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Revealing the heroic stories of the Underground Railroad to present day era, the National Underground Railroad Freedom Center strives to shed light on the history of slavery in the United States and how it relates to contemporary times. Tucked away along the banks of the Ohio River, this educational center and museum opened in 2004. Permanent and traveling exhibits challenge and inspire visitors to learn more about the past with informative displays.
You'll find the Cincinnati Art Museum nestled in scenic Eden Park. Inside is a collection that spans 60000 works and 6000 years, including pieces from Greece, Rome, America, Africa, and the East. The collection also spans a range of mediums, from paintings to sculptures and more. There's even a gallery dedicated to Cincinnati natives.
A huge part of Cincinnati's transportation history, the Cincinnati Museum Center at Union Terminal recounts the significance of this historical building. Built in the Art Deco style, this station was one of the last stations of its size ever built. Since opening in 1933, the station has been transformed and now houses three exciting museums: the Cincinnati History Museum, Museum of Natural History and History, and Cinergy Children's Museum. Great for kids and adults of all interests, the Cincinnati Museum Center at Union Terminal is a can't-miss cultural hub.
Established in 1875, the Cincinnati Zoo and Botanical Garden is the second oldest of its kind in America. Over 500 species of wildlife call this 65 acres (26 hectares) landscape their home. The zoo offers visitors a plethora of fascinating exhibits and educational programs. Explore the Reptile House for its snakes, turtles, and alligators; Monkey Island for its playful primates; and Wings of the World for its penguins, flamingoes, and array of feathered friends. Families can also enjoy amusement rides and a 4D theater experience. Here you will get to also see some exotic flora and fauna.
Home of the famed Cincinnati Reds, the Great American Ball Park has been hosting devoted fans and sports enthusiasts since 2003. Replete with state-of-the-art technology and excellent seating, the stadium marked its eighth season in the top flight (the MLB) in the 2010 season. Fans will appreciate the Great American Ball Park's scenic and central location on the Ohio River, as well as the many amenities offered here.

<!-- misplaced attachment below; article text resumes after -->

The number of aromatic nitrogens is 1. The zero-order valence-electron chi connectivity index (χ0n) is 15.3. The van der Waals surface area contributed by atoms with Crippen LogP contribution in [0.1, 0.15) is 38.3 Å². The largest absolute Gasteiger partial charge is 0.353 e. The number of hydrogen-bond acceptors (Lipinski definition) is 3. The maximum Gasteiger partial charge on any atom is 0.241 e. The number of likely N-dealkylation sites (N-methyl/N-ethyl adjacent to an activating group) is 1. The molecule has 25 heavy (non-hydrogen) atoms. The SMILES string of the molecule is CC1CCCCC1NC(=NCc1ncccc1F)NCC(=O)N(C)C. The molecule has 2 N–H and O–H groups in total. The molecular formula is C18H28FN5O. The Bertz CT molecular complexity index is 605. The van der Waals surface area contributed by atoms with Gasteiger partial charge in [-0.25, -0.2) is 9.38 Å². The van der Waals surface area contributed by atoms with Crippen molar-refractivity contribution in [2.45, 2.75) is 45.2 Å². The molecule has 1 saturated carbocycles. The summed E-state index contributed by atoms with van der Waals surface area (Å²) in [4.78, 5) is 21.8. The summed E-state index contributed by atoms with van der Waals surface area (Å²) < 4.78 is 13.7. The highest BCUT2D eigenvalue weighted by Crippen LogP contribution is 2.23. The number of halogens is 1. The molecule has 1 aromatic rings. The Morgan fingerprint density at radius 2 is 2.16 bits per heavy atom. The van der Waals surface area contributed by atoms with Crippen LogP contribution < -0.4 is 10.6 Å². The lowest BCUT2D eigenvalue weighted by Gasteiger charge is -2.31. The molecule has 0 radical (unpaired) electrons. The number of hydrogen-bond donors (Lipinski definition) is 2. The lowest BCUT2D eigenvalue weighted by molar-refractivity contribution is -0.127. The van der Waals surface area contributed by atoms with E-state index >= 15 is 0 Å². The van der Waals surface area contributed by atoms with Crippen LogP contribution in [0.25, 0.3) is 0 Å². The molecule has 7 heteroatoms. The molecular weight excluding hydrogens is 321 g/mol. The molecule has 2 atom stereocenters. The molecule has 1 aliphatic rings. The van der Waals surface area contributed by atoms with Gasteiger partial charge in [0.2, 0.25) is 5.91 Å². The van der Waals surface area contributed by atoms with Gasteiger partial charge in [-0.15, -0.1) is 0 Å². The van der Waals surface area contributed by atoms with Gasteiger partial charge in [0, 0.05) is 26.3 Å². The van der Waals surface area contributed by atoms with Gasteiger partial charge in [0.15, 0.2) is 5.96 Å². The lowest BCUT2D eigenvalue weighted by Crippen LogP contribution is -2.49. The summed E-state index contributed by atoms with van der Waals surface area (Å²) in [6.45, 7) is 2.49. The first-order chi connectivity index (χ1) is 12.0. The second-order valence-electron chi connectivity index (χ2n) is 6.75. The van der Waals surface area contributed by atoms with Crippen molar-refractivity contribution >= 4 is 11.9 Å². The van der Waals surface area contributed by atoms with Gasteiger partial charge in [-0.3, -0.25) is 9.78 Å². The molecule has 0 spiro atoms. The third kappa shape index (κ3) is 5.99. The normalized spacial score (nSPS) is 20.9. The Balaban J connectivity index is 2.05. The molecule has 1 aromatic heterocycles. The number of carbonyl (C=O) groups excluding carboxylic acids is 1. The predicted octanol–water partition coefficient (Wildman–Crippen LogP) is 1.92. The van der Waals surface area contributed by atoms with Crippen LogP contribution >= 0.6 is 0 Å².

The Taft Museum of Art is, for any art enthusiast, an enriching and exciting outing. Located in a 19th-century National Historic Landmark called the Baum-Longworth-Sinton-Taft House, the museum contains art from all over the world. Its collections include porcelain artifacts, European and American paintings, decorative artifacts, furniture, sculptures, and works of art by Rembrandt, Goya, Reynolds, Gainsborough, and many more greats. Today, apart from its regular exhibitions, the museum also hosts a number of events including photography exhibitions, music events, workshops, educational programs, and more.
In the historic Over-the-Rhine neighborhood lies this 150-year-old park where many community activities take place. A popular spot for walking, jogging, and biking for locals, Washington Park boasts a playground and interactive water park. The park also hosts an array of cultural events like concerts, festivals, markets, and more. In 2012, Washington Park underwent extensive renovations that included an expansion and the addition of underground parking. Come for a quiet afternoon or local festivities, just don't miss out on Washington Park on your tour of Cincinnati.
This quirky museum is dedicated to the art of American signage. Owner and proprietor, Tod Swormstedt, has put together a massive collection of over 500 vintage signs once found throughout the country. An avid collector, his compilation ranges from advertisements to shiny Las Vegas neon lights. Take a guided tour through the museum and be entertained with fun and interesting stories of the life and times of American signs.
Nestled in the heart of Cincinnati, Fountain Square dates to as far back as 1871. Having been the primary locus of the city's civic and commercial nuances, this iconic square has been an integral part of the city center ever since its inception, and array of restaurants, shops and offices lie strewn across its structural expanse. Perhaps the centerpiece of this sprawling square is the incredibly ornate, bronze-cloaked Tyler Davidson Fountain, which was built when local businessman Henry Probasco wanted to honor his brother-in-law. Popularly known as 'The Square', this cherished landmark comes alive with effervescent dusky hues come night, further accentuated by the mellow glow and gushing fervor of the fountain lying in the foreground. With its tagline 'Where Cincinnati Connects' doing justice to its communal, inclusive and spirited tenor, the Square is, indeed, an indelible landmark of the city. Fountain Square has played host to a string of well-known festivals and events including Oktoberfest, and continues to do so.
Located along the Ohio River, Eden Park is one of the most scenic and attractive parks in the region, offering something for everyone. History buffs can admire architectural landmarks like the Elsinore Arch and Eden Park Stand Pipe that call this garden home. The park also has an art museum, the Krohn Conservatory, a beautiful lake with a kids play area, and a number of viewing points boasting panoramic views of the scenic Ohio River. Eden Park is also a great spot for a casual stroll through the greenery.